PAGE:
Multi-tasking makes you’re less productive.  It means that you are not as successful as you could be.  It will limit your money-making potential and can cut into your free time as you have to expend more time completing tasks that you would do much faster if you were focused.

What’s the answer?  In The Leading Brain: Powerful Science-Based Strategies for Achieving Peak Performance, authors Friederike Fabritius and Hans W. Hagemann examine the flow state and how mental focus sharpens performance.  The flow state is the state of mind when you are the most creative and productive.  Athletes call this “being in the zone.”  It will greatly increase your productivity and help you create the margins you need to enjoy life.  How do you get there?

In a 2004 TED talk, Dr. Mihaly Csiksentmihaly used the following chart to explain the balance that must exist to achieve optimal mental flow.  It is the balance between the challenge of a particular task and the skill of the person seeking to achieve that task.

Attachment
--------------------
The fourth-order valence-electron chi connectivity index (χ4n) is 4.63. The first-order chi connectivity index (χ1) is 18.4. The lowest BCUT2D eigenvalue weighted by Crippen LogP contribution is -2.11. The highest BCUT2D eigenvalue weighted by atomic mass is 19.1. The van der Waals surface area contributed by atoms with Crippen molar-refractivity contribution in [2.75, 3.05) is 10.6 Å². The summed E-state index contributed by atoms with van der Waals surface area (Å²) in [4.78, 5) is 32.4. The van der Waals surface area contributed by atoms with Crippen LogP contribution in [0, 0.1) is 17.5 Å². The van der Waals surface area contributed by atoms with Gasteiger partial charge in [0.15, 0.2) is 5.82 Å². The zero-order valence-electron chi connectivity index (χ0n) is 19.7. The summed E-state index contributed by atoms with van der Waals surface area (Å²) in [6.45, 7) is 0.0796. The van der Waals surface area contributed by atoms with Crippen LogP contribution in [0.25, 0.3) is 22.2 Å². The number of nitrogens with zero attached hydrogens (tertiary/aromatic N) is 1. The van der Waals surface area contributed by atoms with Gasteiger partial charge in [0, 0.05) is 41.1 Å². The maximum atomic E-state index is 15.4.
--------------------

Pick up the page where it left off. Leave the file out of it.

Let’s break down how the challenge of a task and the skill of a performer achieve different levels of productivity.

  • Apathy is the state of lowest challenge and lowest skill level meet.  Our productivity is hurt because we’re not mentally engaged in what we’re doing.
  • Boredom is the mental state where a low-level challenge is met by a medium level of skill.  Again, we’re not really engaged mentally.
  • Worry happens where a medium difficulty and a low skill level meet.  Our worry cuts into our productivity.
  • Anxiety occurs when a challenge is high and the skill level to meet that challenge is low.  Again, our productivity is negatively affected by our emotions.